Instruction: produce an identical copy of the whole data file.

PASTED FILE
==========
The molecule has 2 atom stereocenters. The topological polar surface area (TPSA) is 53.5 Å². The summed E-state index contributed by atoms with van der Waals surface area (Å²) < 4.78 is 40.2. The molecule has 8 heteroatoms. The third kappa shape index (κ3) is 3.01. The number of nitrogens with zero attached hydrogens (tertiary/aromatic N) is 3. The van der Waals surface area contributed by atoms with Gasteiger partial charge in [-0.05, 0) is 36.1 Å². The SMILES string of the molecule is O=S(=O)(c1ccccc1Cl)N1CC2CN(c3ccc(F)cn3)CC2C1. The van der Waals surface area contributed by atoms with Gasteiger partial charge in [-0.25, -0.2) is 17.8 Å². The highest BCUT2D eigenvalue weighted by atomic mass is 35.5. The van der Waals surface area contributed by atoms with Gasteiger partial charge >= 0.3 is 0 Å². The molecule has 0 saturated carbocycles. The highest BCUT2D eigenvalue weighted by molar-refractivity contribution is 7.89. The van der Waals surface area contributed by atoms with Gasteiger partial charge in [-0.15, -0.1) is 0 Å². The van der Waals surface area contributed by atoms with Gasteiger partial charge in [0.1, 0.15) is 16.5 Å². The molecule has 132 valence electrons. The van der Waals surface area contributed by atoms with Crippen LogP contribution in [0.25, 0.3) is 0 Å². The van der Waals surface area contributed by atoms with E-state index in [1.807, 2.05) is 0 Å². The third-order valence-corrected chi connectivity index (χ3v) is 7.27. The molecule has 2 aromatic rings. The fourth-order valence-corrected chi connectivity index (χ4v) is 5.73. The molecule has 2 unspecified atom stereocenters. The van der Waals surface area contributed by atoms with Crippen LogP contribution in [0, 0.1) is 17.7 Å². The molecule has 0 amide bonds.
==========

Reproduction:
The molecule has 2 atom stereocenters. The topological polar surface area (TPSA) is 53.5 Å². The summed E-state index contributed by atoms with van der Waals surface area (Å²) < 4.78 is 40.2. The molecule has 8 heteroatoms. The third kappa shape index (κ3) is 3.01. The number of nitrogens with zero attached hydrogens (tertiary/aromatic N) is 3. The van der Waals surface area contributed by atoms with Gasteiger partial charge in [-0.05, 0) is 36.1 Å². The SMILES string of the molecule is O=S(=O)(c1ccccc1Cl)N1CC2CN(c3ccc(F)cn3)CC2C1. The van der Waals surface area contributed by atoms with Gasteiger partial charge in [-0.25, -0.2) is 17.8 Å². The highest BCUT2D eigenvalue weighted by atomic mass is 35.5. The van der Waals surface area contributed by atoms with Gasteiger partial charge >= 0.3 is 0 Å². The molecule has 0 saturated carbocycles. The highest BCUT2D eigenvalue weighted by molar-refractivity contribution is 7.89. The van der Waals surface area contributed by atoms with Gasteiger partial charge in [-0.15, -0.1) is 0 Å². The van der Waals surface area contributed by atoms with Gasteiger partial charge in [0.1, 0.15) is 16.5 Å². The molecule has 132 valence electrons. The van der Waals surface area contributed by atoms with Crippen LogP contribution in [0.25, 0.3) is 0 Å². The van der Waals surface area contributed by atoms with E-state index in [1.807, 2.05) is 0 Å². The third-order valence-corrected chi connectivity index (χ3v) is 7.27. The molecule has 2 aromatic rings. The fourth-order valence-corrected chi connectivity index (χ4v) is 5.73. The molecule has 2 unspecified atom stereocenters. The van der Waals surface area contributed by atoms with Crippen LogP contribution in [0, 0.1) is 17.7 Å². The molecule has 0 amide bonds.